upon the manner in which such thought patterns develop, we can penetrate
the inner workings of the system more deeply.
The task of political economy is made all the more difficult
because of the changing nature of the object it studies. For example,
new experience allows us to learn more about a particular mode of
production retrospectively, but the mode of production is itself bound
to give way to another. Although we accumulate insight concerning the
past, we might be no closer to understanding the ever changing-present.
Thus, when Marx remarked that the "bourgeois economy contains the
key to the ancient," just as "human anatomy contains a key to the ape"
(Marx 1974, p. 105), he seems to have used a misleading analogy, since
the pace of human evolution is slow compared to social transformations.
However, if we conceive of a mode of production in terms of the
structure of relations of production, we might then be considering
elements that remain fixed over a relatively long period of time and
then change very dramatically, as when feudal relations gave way to the
relations of wage labor.
We must be careful not to push this line of reasoning too far.
Different modes of production coexist over long periods of time.
Moreover, even within the capitalist mode of production, significant
changes occur. For example, hourly wages are not quite the same as
piece work. Yet, capitalism, for example, did exhibit enough constancy,
that Marx believed that he could use abstractions to discovery the
underlying tendencies that persist throughout the history of the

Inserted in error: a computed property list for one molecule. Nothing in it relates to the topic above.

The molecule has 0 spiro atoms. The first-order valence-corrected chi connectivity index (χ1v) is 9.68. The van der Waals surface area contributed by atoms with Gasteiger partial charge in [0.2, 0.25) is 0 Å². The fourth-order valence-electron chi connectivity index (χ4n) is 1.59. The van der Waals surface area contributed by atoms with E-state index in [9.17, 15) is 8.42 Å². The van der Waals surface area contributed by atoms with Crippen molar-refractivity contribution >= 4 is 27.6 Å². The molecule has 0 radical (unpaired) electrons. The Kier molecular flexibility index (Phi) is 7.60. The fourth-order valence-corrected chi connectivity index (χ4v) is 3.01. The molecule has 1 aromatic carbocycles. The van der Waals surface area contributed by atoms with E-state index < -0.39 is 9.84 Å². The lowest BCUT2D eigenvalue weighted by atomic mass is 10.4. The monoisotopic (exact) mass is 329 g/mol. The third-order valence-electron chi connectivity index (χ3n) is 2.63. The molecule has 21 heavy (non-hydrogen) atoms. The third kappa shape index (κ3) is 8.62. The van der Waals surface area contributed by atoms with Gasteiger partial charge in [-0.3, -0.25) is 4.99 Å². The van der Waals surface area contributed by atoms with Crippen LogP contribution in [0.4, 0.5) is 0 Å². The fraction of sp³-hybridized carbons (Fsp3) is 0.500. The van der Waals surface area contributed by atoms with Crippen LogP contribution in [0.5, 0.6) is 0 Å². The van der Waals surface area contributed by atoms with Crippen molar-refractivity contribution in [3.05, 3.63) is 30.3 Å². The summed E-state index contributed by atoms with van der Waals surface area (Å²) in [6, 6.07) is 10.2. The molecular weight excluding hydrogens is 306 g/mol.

capitalist mode of production.
In summary, the absurd, as well as the contradictory features of
the categories of political economy, as well as the society, which they
reflect, are not necessary in all societies. People can develop
preferable systems. Political economy is a tool, which should be
designed toward that end.
Marx was convinced that as a result of his critique of categories,
the working class could possibly recognize the manner in which the
capitalist mode of production could be abolished with a minimum of human
and social costs42 (Marx 1977, p. 92). In Engels' words:
The task of economic science is . . . to show that the social
abuses which have recently been developing are necessary
consequences of the existing mode of production, but at the same
time also indications of its approaching dissolution; and to
reveal, within the already dissolving economic form of motion, the
elements of the future new organisation. . . . [I]t begins with a
critique of the survivals of the feudal forms of production and
exchange, shows the necessity of their replacement by capitalist
forms, then develops the laws of the capitalist mode of production,
. . . and ends with a socialist critique of the capitalist mode of
production. . . . This critique proves that the capitalist forms
of production and exchange become more and more an intolerable
fetter on production itself. [Engels 1894, p. 180-81]

Michael Perelman
Economics Department
California State University
Chico, CA 95929

Tel. 916-898-5321 E-Mail michael@ecst.csuchico.edu